Sunday, April 14, 2024

Mexico City ‘clinic’ offered coronavirus vaccine for children at US $250 a shot

A clandestine “clinic” in a México state house where children were illegally vaccinated against COVID-19 was promptly dismantled by its operators after a media report exposed its existence.

The Milenio media group reported Tuesday night that a house in a residential area of Atizapán de Zaragoza – a municipality in the greater Mexico City metropolitan area – was functioning as a vaccination center for children as young as five as well as adolescents and adults.

The first shot of a Pfizer, Moderna or Johnson & Johnson vaccine cost US $150 for children while a second shot of the first two vaccines cost $100. Adults had to pay $150 for a single booster shot. It is unclear how many people were vaccinated at the clandestine clinic, but it only began operating last Friday, reports suggest.

The vaccines apparently came from Texas and recipients were reportedly given an official United States vaccination record card.

The federal government hasn’t offered shots to children aged under 15, with the exception of those 12 and over who have an underlying health condition that makes them vulnerable to serious illness if they contract COVID. Private health care providers are prohibited from importing, selling and administering COVID-19 vaccines in Mexico.

A woman injects a child with a supposed COVID-19 vaccine in footage obtained by the newspaper <i>Milenio</i>.
A woman injects a child with a supposed COVID-19 vaccine in footage obtained by the newspaper Milenio.

According to a report by the newspaper Milenio, an Aguascalientes-based company called Tancastev Trading was operating the clandestine clinic in Atizapán. It reportedly told people that it had an agreement with a clinic in Laredo, Texas, to administer vaccines in Mexico.

Appointments were scheduled via email and required a $50 deposit. Appointments were also reportedly scheduled for Aguascalientes and San Luis Potosí earlier this month.

Milenio reported that a white women with a United States accent was responsible for administering the vaccines at the México state house.

Shortly after Milenio Televisión broadcast a report about the illegal vaccination center on Tuesday night, the house was vacated and all evidence was removed, according to neighbors.

By Wednesday morning the clinic had been dismantled and its operators had vanished, Milenio said.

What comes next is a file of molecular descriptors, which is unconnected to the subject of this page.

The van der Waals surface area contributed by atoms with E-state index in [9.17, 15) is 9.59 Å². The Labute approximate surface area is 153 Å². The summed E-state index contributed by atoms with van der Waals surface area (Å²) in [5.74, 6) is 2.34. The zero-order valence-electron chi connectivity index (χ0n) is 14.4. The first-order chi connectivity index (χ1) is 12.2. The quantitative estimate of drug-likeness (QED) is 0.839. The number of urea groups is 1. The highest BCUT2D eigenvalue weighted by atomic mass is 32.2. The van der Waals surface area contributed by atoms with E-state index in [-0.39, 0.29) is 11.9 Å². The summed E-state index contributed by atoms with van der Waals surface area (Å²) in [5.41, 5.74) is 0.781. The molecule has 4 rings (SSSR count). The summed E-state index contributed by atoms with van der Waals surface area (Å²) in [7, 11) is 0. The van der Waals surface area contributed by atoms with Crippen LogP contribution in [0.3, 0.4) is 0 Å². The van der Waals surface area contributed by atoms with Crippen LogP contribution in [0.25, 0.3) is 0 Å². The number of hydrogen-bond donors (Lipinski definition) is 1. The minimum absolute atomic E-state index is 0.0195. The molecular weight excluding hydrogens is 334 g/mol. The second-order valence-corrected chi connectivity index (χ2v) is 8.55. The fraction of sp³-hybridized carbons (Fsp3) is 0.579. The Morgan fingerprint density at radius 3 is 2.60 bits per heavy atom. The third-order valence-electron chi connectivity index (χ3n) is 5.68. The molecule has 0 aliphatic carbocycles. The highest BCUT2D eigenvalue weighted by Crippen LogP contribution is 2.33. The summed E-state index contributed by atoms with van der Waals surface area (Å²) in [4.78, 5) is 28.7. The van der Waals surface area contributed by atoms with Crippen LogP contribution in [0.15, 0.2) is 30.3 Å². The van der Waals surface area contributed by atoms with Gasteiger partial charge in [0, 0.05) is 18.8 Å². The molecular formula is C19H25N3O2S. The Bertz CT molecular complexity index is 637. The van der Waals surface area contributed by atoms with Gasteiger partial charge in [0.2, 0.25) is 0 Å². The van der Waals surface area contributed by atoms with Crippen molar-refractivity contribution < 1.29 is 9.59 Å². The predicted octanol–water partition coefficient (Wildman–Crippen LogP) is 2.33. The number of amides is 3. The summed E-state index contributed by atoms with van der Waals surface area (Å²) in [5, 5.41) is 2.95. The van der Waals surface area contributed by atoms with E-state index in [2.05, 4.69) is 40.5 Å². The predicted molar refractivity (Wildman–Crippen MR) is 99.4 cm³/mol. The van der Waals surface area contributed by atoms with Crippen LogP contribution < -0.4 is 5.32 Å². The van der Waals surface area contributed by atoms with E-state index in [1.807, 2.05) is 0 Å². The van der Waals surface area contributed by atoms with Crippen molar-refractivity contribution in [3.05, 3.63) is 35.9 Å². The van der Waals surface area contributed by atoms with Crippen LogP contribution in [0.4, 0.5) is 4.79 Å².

Officials from the health regulator Cofepris and the México state Attorney General’s Office visited the house on Wednesday but no vaccines or medical equipment were found, the newspaper said.

The proof-of-vaccination cards provided by the illegal clinic.
The proof-of-vaccination cards provided by the illegal clinic.

The Cofepris representatives said that a criminal complaint would be filed against the operators of the clinic. The regulator said in a statement that it would collaborate with law enforcement agencies on the case.

It also said that an “active pharmaceutical monitoring group dedicated to this case” had been established and called on the parents of children vaccinated at the makeshift clinic or any other clandestine vaccination centers to report any adverse reactions to a Cofepris email address.

“Any product commercialized as a COVID-19 vaccine, regardless of its packaging, brand or location, constitutes a fraud and is a risk to health due to being of doubtful origin,” Cofepris said.

“… The application of the vaccine … is free and each batch must be inspected and analyzed by regulatory authorities to check its effectiveness and safety,” the statement said.

Francisco González, the owner of the house where vaccines were illegally administered to children, told Milenio that he had loaned his property to an acquaintance.

González denied involvement in the scheme and said he would file a complaint against him.

According to Milenio, there are “a handful of entrepreneurs” who are illegally offering COVID-19 vaccines in Mexico. It didn’t name the others.

Health authorities have administered just under 162.9 million COVID-19 vaccine doses in Mexico, according to the latest data, while some Mexicans have traveled to the United States to get a shot. Children aged five and older are eligible for vaccination in the U.S.

With reports from Milenio

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